The Belelis' of Ioannina

The KKJ website (see previous post) has obtained from the Bundarchives in Koblenz, Germany, the records of the 1960 Greek Jews deported (1850 eventually killed) from Ioannina on March 25, 1944. 24 of those people were named Belelis, all probably related to me, since that is my real surname. What fastidious record keepers those Nazis were! Of course they also received help from those lovely folks at IBM. Here's a link to a book written on the subject. The Bundarchives also provides the images for this slide show of those that were deported that day in March. Here is an excerpt from the KKJ site written about the deportation.

Sunday, October 23, 2005

The House My Ancestors Lived In: Ioannina, Greece

About my Uncle Hy, from The Kehila Kedosha Janina Newsletter, Nov. 2005:"Hy was born April 27, 1922 on the Lower East Side of New York (54 Orchard Street) to Bechorak (Morris) Genee and Firo (Fani) Genee, both born in Ioannina. The youngest in the family, Hy celebrated his first Bar Mitzvah in Kehila Kedosha Janina Synagogue in 1935 and, just recently, on June 11, 2005, celebrated his second Bar Mitzvah to a packed house who braved the early summer heat to applaud his accomplishments. A graduate of Seward Park High School (class of 1939), Hy went on to serve his country in World War II in the U.S. Army from 1943 to 1945 and was in the Signal Corps in the European Theatre. Hy, like many of the Yanniotes who founded and worshipped in the Kehila, worked in textiles. He was the sole proprietor of Hi-Mart Pants for 40 years, making and selling men’s trousers. For the past 59 years, Hy has been married to his lovely wife, Lil, the mother of his two children, Lois and Marty, both of whom now also serve on the Kehila Kedosha Janina Board. He is also the proud grandfather of four.
Hy has always been active in community affairs and has served as an executive board member of the B’nai B’rith and was a president of the United Brotherhood of Janina, among other positions. Always dedicated to Kehila Kedosha Janina, Hy has served as the President of the synagogue for the past 30 years. Without Hy Genee, none of what we have been able to do would have been possible. Thank you, Hy! We are eternally grateful." For more information on Janina go to the Kehila Kedosha Janina website.

I Actually Shook The Hand Of Neil Bush

Last year a Neil Bush came to our school to sell us some Curriculum On Wheels science program. The clever doc wasn't going to buy it, but use it as a free trial. It actually seemed ok and the salesmen wasn't as sleezy as the usual salesman. When he shook my hand and gave me his Neil Bush card I just assumed it was another Neil Bush. Did the doc know? I'll have to ask. Here's an article I came across (a warning, from an anti zionist site, for those that care) about Neil and his Ignite business and some questionable partners of his.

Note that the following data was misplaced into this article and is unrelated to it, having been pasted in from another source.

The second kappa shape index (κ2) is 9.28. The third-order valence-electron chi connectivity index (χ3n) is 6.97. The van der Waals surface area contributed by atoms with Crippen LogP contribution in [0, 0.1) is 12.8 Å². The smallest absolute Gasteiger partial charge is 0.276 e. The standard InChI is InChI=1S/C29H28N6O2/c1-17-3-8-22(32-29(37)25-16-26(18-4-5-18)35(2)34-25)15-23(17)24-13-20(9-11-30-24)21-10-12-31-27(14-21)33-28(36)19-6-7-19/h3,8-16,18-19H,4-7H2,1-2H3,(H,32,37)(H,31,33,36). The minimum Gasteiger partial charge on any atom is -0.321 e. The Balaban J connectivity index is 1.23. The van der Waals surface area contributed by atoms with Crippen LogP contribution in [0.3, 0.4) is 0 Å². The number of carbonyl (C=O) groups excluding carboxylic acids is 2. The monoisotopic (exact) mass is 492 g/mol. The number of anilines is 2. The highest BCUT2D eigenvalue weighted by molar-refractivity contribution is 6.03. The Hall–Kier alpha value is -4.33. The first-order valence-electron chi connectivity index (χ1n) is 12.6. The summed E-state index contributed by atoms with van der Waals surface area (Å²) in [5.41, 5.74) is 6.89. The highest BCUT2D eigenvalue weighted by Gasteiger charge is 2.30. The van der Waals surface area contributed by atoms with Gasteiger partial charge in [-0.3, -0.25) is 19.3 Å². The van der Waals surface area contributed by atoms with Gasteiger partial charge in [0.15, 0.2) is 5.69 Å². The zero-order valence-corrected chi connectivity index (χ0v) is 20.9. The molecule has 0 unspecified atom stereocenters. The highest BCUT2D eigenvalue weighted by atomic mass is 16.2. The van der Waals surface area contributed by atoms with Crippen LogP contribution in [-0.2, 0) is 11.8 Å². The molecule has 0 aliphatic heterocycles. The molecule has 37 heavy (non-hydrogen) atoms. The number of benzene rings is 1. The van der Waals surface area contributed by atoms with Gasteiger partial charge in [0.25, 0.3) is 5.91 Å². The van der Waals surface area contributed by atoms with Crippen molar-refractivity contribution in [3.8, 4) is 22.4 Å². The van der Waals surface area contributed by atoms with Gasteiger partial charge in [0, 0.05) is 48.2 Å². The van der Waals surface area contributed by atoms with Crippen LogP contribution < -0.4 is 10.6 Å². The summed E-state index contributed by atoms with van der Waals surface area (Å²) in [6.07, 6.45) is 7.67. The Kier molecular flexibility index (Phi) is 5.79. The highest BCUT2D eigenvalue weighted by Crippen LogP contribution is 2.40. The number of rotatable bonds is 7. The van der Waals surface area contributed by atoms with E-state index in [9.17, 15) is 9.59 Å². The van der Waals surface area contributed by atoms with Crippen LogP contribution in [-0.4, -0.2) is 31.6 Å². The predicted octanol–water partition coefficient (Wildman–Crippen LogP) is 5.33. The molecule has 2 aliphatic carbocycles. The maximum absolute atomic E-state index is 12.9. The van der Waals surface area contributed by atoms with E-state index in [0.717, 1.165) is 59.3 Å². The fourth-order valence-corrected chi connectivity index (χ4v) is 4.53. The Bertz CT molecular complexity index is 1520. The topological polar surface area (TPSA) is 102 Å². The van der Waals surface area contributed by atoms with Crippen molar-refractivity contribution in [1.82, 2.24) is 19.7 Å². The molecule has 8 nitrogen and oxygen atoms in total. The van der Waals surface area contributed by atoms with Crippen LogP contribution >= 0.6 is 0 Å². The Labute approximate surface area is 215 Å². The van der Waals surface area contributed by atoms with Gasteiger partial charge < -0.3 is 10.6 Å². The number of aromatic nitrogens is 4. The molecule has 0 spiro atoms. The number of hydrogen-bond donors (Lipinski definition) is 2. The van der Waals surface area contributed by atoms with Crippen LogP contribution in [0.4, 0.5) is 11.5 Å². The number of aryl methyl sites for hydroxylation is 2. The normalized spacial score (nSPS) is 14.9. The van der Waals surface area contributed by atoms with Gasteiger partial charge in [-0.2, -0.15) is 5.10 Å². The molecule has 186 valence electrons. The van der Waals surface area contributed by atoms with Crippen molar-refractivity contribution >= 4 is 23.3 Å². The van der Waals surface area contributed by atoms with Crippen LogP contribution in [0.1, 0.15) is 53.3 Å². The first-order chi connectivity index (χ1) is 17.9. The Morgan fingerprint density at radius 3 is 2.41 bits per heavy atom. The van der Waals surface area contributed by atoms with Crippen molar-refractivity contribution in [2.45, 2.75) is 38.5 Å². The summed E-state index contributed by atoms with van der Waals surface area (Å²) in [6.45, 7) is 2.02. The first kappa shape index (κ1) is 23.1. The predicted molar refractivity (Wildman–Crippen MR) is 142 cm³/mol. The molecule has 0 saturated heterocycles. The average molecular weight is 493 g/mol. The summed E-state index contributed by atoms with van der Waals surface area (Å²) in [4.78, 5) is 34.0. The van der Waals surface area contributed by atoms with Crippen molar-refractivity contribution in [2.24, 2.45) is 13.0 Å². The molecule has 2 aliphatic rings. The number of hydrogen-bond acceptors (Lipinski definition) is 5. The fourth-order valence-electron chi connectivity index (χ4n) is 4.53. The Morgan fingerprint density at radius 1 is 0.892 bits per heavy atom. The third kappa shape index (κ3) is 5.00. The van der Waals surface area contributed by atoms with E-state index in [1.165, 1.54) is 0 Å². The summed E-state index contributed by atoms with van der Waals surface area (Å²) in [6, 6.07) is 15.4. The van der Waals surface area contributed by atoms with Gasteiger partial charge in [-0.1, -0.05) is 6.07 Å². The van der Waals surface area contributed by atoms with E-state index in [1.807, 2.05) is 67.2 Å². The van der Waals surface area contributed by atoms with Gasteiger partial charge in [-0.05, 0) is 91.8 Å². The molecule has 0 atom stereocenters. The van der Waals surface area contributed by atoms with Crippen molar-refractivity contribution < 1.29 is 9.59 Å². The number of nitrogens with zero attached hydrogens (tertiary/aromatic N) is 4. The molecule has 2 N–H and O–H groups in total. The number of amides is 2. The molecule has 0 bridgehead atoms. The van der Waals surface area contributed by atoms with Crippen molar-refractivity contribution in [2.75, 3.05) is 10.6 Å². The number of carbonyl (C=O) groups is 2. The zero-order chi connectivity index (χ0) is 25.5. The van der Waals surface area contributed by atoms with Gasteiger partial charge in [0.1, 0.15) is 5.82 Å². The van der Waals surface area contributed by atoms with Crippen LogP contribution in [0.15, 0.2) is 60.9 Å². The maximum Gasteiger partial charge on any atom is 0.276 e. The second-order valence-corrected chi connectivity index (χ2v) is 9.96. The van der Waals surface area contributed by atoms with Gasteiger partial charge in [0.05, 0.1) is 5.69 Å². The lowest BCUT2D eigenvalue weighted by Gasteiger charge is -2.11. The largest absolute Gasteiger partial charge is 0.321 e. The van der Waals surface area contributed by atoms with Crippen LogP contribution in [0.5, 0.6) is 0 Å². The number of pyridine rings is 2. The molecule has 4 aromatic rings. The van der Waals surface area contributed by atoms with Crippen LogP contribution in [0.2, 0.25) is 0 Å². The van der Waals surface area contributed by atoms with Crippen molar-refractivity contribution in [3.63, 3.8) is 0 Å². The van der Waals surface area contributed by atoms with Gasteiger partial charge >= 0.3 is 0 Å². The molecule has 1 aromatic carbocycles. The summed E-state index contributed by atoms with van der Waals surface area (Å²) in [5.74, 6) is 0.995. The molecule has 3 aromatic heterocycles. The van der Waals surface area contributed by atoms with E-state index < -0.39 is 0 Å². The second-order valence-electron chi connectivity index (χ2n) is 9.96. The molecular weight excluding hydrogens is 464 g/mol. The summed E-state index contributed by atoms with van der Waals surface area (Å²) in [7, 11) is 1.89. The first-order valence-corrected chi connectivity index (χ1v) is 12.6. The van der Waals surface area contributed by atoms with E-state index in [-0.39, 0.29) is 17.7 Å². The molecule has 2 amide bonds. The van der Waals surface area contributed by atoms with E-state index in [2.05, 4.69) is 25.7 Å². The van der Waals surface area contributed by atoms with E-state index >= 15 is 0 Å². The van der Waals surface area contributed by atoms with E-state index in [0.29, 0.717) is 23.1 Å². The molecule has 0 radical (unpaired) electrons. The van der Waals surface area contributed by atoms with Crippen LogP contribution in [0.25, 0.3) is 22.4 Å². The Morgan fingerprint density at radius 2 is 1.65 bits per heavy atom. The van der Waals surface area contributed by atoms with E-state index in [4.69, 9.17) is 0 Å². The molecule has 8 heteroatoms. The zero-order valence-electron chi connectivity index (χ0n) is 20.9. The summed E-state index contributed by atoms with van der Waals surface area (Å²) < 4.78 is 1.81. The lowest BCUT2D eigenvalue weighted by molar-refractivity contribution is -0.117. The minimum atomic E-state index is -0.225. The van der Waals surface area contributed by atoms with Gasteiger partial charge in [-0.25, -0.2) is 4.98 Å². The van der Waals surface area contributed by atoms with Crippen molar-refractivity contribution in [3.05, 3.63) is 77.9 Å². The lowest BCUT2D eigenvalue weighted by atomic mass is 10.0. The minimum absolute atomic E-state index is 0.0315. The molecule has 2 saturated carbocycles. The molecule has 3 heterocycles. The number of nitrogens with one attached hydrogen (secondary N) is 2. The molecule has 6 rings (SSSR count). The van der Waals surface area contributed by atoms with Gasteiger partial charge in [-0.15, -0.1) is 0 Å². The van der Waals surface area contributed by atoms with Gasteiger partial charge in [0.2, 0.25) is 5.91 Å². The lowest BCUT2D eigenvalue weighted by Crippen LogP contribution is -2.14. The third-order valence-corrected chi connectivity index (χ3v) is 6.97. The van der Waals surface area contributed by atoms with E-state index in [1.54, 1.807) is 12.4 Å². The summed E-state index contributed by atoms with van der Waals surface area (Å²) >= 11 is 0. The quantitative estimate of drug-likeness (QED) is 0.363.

The Baseball House I Live In: Washington Heights

From 10/23/05 NYTimes:"It is morning in Washington Heights, and the baseball field beckons.
Robelis Fontañez, an 18-year-old catcher, prepares for the day in the kitchen of his family's apartment on West 174th Street, boiling plantains for mangu, a dish that could be called the Dominican-American's Wheaties. His mother, Claribelkis, has already left for her job as a home care attendant. Before Robelis finishes cooking, his best friend, Santiago Molina, a right-handed pitcher with a wicked 92-mile-an-hour fastball, has arrived at the apartment. He is wearing red shorts and a long-sleeved red shirt, his warm-weather practice uniform, and carrying his spikes and his glove." Here is the rest of the article.the article has an audio slide with images, here is a part of it. Previously there was series' article about Santiago Molinas and his homeland roots. This links to a blog entry about it.

Friday, October 21, 2005

Indian Nations

An excellent, accessible, native american web resource from the Arlington, Illinois school system. There are puzzles, quizzes and an online coloring book. Here's a slide show of the coloring pages. You can capture each slide from the movie as an image. From the QuickTime tool bar choose edit, copy. With the image in the clipboard open a photo-editing program and choose a new image. Then simply paste the image from the clipboard.

Guiseppe Nacca

Here's Andy DeSimone's grandfather, Guiseppe Nacca from the 1920 census. The family lived in Carroll Gardens at 27 Cheever Place. The whole block was Italian except for the Fitzgerald's. Guiseppe was a longshoreman and just about everyone